Benefits of Decomposition
But what’s so significant about decomposition? Well, one way to find out is to take the Tighty Whitie Soil Test.
Lene conducted the test which illustrates various levels of soil decomposition in conjunction with soil health management practices. She buried cotton underwear in the top 10 to 12 inches of soil and then dug them up six weeks later.
The resulting levels of decomposition are indicators of active soil microbiology. There was noticeably more decomposition in the underwear planted in no-till, cover crop systems versus conventional tilled plots.
Increased microbial activity means more workers in the soil (soil microbes) which means healthier soil and healthier crops.
“We are starting to see more data now about when we improve the health of the soil microbiology, we can have a direct benefit on the nutrient density in our food,” Fuhrer said.
Active and Passive Armor
No-till is often used in conjunction with cover crops and/or leaving crop residue on the fields after harvest. A cover crop is a crop planted for the sole purpose of protecting and feeding the soil, not as a harvestable cash crop. Cover crops are typically planted after harvest and left to overwinter; then they are terminated the next year before spring planting.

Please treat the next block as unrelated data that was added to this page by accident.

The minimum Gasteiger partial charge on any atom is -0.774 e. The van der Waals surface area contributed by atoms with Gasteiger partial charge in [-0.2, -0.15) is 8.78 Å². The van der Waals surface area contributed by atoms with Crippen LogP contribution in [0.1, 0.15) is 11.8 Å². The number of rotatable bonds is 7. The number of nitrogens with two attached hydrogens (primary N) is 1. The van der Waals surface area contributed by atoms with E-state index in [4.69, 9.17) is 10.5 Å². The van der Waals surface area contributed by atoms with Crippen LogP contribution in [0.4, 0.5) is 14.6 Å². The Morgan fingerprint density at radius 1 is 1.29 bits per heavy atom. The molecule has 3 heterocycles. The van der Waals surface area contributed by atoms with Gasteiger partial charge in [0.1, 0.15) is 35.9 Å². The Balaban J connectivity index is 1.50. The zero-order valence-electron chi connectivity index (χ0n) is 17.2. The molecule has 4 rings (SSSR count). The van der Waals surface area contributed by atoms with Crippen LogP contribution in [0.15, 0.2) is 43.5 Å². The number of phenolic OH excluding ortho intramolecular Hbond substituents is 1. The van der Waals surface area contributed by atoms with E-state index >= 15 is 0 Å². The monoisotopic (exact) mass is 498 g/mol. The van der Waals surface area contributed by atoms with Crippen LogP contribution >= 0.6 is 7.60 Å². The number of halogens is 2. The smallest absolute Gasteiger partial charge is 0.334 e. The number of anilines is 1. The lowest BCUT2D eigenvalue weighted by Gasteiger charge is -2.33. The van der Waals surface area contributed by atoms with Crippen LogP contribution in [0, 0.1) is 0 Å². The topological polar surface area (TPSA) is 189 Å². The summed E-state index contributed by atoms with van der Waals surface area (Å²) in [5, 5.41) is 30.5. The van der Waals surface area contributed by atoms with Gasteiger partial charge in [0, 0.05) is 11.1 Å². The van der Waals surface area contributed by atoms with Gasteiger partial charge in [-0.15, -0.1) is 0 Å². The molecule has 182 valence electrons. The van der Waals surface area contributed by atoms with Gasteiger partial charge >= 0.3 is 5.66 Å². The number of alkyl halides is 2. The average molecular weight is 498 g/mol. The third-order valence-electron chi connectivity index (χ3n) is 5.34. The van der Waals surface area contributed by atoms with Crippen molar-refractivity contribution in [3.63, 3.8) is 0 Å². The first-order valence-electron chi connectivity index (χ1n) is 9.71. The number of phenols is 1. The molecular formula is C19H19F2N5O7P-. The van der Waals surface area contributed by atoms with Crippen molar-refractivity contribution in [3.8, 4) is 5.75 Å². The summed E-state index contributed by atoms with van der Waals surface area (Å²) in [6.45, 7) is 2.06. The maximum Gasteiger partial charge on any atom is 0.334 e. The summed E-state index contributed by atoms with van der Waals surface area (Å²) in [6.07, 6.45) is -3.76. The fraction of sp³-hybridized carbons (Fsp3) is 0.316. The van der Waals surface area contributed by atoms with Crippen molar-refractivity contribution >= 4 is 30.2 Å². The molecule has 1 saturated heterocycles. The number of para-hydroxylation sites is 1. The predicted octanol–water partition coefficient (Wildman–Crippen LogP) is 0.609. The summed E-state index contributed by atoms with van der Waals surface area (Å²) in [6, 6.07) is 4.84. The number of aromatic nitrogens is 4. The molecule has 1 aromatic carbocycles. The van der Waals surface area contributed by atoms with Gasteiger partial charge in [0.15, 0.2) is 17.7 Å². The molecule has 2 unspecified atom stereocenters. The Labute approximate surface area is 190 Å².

However, Alaska's short growing season doesn't allow for cover crops to establish well after harvest time, so replacing fallow with cover crops is an ideal solution.
“A live cover crop is active armor, like a protective blanket,” Fuhrer said. “Leaving the crop stubble on the soil surface is passive armor which also provides a benefit.”
Capturing Every Drop
Fuhrer emphasized that keeping the soil covered reduces erosion, builds more organic matter which in turn fosters active soil microbial activity, and retains more soil moisture.
“We have to capture every raindrop
when it falls,” he said. “Soil that is covered will retain more moisture; though some of that will be naturally lost to transpiration. However, keep in mind that transpiration buys you something, whereas evaporation always costs you something.”
Integrating the Principles into One System
The resounding takeaway of the day is that there is no one-size-fits-all solution to building healthier soils, but answers can be discovered by integrating multiple soil health principles into one system. That and a healthy amount of curiosity and a willingness to try new approaches, learn from them, and adjust the sails for next season.
“I don’t want to treat a symptom. I want to address the problem. In agriculture we get caught up sometimes in just treating a symptom that we don’t always see the problem,” Fuhrer said.
“Farming is an extraction business and most likely always will be, but it’s also a balancing act. As farmers we must ask ourselves how can we regenerate that system and allow it to be sustainable? Using practices like cover crops, no-till and integrating livestock can go a long way to cycle those nutrients back into the soil.”